Culture Talk

Introduction to Culture Talk

In schools, people make a lot of quick, under-informed claims about culture “groups” as if we know a lot about other people’s everyday lives and behaviors, even when we don’t. Such claims are dangerous not only because they distort our sense of people, but because they make getting to know actual people seem unnecessary.

In this section of schooltalking.org, we’ll post resources that help us go from shallow “culture talk” to deeper understanding of people’s real experiences!

Featured #schooltalking effort

In Chapter 4 of Schooltalk, I argue that equity effort requires "a basic willingness to respectfully learn more about and from the complex people [we share] schools with, in order to better support students." Can home visits help? Many educators have found that they indeed can build relationships and trust with both families and students through home visits, if they approach home visits as opportunities to learn from and bond with parents and students rather than only get school information “out.” As one educator I know put it, teacher home visits had been great for her as a child: “I recall feeling a great deal of pride when my teachers came to participate in our home life. They didn’t visit to tell us what we were lacking or doing wrong. They came to get to know us, to share information, to sometimes even eat and drink with us.”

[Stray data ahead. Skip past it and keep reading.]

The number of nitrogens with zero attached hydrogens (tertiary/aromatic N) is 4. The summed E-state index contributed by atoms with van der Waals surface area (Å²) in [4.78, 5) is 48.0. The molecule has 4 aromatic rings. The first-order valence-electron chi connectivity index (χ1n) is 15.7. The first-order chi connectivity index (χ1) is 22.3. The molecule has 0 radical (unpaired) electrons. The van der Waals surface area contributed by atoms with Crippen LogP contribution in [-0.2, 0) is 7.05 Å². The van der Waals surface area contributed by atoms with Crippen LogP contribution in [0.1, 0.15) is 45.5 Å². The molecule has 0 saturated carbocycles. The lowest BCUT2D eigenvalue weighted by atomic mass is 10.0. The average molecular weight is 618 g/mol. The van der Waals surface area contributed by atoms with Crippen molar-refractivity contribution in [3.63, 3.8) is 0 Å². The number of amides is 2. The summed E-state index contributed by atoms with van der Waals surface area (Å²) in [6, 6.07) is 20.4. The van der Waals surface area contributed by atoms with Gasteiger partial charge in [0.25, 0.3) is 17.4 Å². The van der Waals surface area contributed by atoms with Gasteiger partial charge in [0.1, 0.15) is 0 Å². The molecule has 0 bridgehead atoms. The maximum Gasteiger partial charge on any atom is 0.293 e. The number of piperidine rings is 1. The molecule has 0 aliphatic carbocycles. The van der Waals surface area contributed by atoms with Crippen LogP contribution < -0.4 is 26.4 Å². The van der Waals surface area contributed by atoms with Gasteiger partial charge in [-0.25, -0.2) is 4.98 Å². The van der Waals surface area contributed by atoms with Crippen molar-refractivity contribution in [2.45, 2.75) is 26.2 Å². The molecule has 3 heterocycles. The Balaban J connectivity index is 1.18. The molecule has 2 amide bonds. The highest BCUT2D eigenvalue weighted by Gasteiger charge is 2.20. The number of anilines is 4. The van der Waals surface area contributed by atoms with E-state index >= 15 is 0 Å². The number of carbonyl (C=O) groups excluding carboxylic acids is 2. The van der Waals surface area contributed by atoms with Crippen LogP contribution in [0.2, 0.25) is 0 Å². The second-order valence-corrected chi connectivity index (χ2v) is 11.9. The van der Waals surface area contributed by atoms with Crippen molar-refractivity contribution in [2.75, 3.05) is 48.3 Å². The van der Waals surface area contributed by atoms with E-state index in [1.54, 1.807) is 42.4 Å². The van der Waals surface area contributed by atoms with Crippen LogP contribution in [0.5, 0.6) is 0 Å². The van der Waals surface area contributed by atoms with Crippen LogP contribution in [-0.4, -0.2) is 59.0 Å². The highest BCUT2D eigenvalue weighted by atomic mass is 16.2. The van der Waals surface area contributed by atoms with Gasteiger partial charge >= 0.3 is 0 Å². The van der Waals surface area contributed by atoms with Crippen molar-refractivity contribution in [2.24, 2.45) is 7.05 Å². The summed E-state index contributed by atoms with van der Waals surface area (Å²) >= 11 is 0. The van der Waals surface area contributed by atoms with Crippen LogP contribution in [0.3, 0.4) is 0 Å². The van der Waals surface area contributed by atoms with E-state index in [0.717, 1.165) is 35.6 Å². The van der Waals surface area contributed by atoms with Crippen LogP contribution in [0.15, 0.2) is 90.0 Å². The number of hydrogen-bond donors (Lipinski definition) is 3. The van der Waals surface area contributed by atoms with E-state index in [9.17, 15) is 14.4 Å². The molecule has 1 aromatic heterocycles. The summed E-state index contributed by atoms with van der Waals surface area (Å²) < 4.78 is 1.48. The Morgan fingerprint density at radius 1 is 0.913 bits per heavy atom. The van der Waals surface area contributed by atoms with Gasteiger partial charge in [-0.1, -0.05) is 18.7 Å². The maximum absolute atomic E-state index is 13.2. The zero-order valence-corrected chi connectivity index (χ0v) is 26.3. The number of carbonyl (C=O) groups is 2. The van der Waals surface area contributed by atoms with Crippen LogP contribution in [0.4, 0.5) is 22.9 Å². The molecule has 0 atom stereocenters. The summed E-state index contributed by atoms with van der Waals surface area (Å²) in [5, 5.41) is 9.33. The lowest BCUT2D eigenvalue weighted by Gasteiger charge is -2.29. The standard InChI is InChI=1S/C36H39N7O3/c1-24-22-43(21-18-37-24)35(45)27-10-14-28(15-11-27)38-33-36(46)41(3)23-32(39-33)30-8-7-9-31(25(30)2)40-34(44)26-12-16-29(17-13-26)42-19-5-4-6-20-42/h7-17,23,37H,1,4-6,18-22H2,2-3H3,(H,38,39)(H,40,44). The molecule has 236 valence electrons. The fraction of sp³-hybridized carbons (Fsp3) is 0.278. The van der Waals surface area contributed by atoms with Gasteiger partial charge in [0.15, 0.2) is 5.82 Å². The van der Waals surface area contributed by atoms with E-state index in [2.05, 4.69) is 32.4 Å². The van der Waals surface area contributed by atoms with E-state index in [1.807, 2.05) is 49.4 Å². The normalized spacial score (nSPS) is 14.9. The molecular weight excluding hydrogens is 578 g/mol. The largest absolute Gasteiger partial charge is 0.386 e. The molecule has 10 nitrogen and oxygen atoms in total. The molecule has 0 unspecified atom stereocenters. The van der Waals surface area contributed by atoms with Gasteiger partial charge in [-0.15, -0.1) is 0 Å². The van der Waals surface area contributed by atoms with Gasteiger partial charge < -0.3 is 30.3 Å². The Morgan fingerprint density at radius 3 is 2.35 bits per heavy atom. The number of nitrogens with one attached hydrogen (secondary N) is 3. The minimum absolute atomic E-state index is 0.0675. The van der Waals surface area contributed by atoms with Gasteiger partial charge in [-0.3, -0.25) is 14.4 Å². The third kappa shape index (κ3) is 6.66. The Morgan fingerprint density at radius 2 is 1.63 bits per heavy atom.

Here’s a teacher’s description of visiting her fourth graders’ families for the first time. I like how it describes in detail how the teacher carefully overcame an initial teacher-family power differential by listening respectfully to parents as sources of knowledge, rather than just talking at them. Check it out!

 

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